16 April 2011

Fukuyama on revolution

History still hasn't ended, so Francis Fukuyama, who infamously announced the end in 1989, has a new book to promote. That means doing an interview with Newsweek which focuses more on Fukuyama's estrangement from the neoconservative movement. He'd been involved with the Project For a New American Century in the 1990s, and earlier had stated that the collapse of the Warsaw Pact had left liberal capitalism the sole viable model for social and political organization -- hence the "end of history." He recanted long ago, and was eventually repelled by his neocon colleagues' hubristic "triumphalism" during the invasion of Iraq. It's not that he's renounced the intellectual premises of neoconservatism, but that he dislikes Americans dictating arrogantly to the rest of the world. In foreign policy, apparently, Fukuyama is more of a "realist." What about history, then? Fukuyama's new book is about the origins of political order, the prerequisite being, in his view, the transcending of tribalism. I can't argue with that until I read the book itself, but I wonder whether Fukuyama still thinks that history has a forseeable end point. The point of declaring an end to history, I thought, was to rule out any further revolutionary change in society or politics. Does Fukuyama now think revolution is still possible on the Marxian model? The subject comes up in a discussion of the "Arab spring," about which Fukuyama is pessimistic. Arab societies lack the civil and economic institutions that actually motivate and sustain revolutions, in his opinion. On the other hand, while China is more efficient about suppressing dissent at the present time, Fukuyama is more optimistic about long-term prospects for revolution. But what does he mean by revolution? Let him explain.
Revolutions, he argues, don't come from the disenchanted poor, but from an upwardly mobile middle class fed up with anachronistic government that does little but keep them from achieving their potential.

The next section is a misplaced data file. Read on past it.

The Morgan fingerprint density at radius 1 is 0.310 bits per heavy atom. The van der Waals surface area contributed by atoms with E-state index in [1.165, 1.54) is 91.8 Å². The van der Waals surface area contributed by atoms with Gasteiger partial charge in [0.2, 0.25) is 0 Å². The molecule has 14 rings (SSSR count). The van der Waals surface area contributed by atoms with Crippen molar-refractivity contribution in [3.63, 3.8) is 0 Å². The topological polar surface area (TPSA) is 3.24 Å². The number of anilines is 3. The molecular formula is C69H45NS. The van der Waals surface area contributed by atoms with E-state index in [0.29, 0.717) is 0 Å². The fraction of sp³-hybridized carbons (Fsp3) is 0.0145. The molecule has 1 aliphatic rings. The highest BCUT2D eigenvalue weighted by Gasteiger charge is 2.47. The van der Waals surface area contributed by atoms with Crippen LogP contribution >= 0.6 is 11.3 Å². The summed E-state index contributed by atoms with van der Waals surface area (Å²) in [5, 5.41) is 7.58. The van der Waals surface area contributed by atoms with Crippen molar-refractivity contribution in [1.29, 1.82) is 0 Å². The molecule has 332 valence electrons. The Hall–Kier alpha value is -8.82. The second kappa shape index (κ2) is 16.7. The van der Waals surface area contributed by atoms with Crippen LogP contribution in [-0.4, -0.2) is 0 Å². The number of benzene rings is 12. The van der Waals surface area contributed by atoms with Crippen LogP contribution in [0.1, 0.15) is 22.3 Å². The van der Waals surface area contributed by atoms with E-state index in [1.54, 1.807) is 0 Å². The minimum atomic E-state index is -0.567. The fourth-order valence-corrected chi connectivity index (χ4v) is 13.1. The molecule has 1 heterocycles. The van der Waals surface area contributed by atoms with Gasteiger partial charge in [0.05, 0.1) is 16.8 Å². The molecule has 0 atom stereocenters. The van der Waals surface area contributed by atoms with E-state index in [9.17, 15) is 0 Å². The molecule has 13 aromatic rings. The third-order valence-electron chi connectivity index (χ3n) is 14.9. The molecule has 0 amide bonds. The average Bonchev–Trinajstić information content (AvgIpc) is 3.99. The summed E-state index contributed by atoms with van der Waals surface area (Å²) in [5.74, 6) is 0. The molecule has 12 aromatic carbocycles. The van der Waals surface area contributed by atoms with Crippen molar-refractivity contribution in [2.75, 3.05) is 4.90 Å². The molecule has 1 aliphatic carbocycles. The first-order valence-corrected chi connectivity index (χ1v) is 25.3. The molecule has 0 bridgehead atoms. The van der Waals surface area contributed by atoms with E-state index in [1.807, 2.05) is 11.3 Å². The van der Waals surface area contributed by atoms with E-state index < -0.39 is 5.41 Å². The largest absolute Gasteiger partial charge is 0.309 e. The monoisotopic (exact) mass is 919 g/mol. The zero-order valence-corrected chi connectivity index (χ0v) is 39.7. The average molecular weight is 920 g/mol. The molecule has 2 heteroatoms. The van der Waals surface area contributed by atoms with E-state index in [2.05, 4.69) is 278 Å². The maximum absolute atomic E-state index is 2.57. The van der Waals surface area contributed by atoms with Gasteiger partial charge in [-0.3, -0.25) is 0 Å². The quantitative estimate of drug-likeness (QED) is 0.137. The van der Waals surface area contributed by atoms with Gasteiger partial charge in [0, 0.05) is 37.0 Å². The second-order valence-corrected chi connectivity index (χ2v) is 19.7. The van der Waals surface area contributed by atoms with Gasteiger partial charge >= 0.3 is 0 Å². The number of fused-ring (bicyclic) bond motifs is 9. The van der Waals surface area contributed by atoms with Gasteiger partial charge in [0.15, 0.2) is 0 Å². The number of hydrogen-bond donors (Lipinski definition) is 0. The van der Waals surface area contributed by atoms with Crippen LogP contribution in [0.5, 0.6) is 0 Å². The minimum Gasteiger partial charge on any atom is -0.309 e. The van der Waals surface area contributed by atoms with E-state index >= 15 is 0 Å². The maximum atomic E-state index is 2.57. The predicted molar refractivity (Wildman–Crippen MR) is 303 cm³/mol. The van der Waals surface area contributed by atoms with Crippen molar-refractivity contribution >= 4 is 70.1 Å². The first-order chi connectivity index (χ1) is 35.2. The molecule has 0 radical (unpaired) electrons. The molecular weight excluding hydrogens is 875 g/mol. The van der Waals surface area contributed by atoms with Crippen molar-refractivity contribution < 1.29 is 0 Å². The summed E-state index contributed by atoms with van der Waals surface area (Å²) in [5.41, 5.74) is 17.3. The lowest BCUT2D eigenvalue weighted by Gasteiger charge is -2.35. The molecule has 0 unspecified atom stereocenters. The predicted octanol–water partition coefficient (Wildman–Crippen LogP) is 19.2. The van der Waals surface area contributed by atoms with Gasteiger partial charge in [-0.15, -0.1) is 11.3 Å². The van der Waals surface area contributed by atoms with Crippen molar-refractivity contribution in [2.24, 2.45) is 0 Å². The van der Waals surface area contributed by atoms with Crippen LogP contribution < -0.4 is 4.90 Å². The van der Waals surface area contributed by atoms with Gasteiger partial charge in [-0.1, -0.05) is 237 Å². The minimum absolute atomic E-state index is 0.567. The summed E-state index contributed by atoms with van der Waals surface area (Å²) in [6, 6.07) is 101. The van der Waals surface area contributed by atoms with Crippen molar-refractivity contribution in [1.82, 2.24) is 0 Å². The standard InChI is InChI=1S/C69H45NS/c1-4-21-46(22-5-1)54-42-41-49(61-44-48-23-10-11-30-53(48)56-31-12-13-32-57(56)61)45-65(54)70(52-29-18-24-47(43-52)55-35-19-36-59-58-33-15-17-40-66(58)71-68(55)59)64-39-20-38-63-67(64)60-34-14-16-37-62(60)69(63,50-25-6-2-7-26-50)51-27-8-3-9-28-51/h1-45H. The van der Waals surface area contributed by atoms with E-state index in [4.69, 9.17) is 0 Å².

Such a definition pretty much rules out the ideal Marxian revolution -- though not a Leninist revolution if you think of a Bolshevik as a frustrated manager who wasn't getting his chance in the old order to show how well he can run things. The really interesting thing about Fukuyama's notion of revolution is that it also describes, to an extent, the rise of American entrepreneurial Republicanism after World War II. The New Deal/Great Society regulatory state might not have been perceived exactly as "anachronistic," but the reaction against it (I'm still reluctant to call this impulse revolutionary) was definitely fueled by a feeling that government was holding back entrepreneurship. Given my reluctance, I suppose we should ask whether what Fukuyama describes can actually be called revolutions. I'd suppose so if the result is a radical transformation in government, and even a Marxist might agree if he perceives the result as one class supplanting another. But Fukuyama's description forces a question of who benefits from revolution. If revolution is incited by middle-class frustration, will revolutions inevitably benefit middle classes more than other segments of society? And here's another question just for fun: does middle-class frustration justify revolution in all cases? This may be the relevant question if we see entrepreneurial Republicanism as a revolutionary movement on Fukuyama's model. Are there circumstances when the political order could be justified in restraining a class of people from "achieving their potential?" It depends, obviously, on how some people propose to achieve their potential, and how it might conflict with the realization of other people's potential. The same standard should be applied to a proletarian revolution, should one actually take place. Ideally, a revolution should take place not when one class among many is especially frustrated, but when people, acting consciously as a nation or other class-transcendent polity, recognize the necessity of change against all factional objections, even when those come from the ruling classes. But if that happened, would we recognize a revolution when we saw it?

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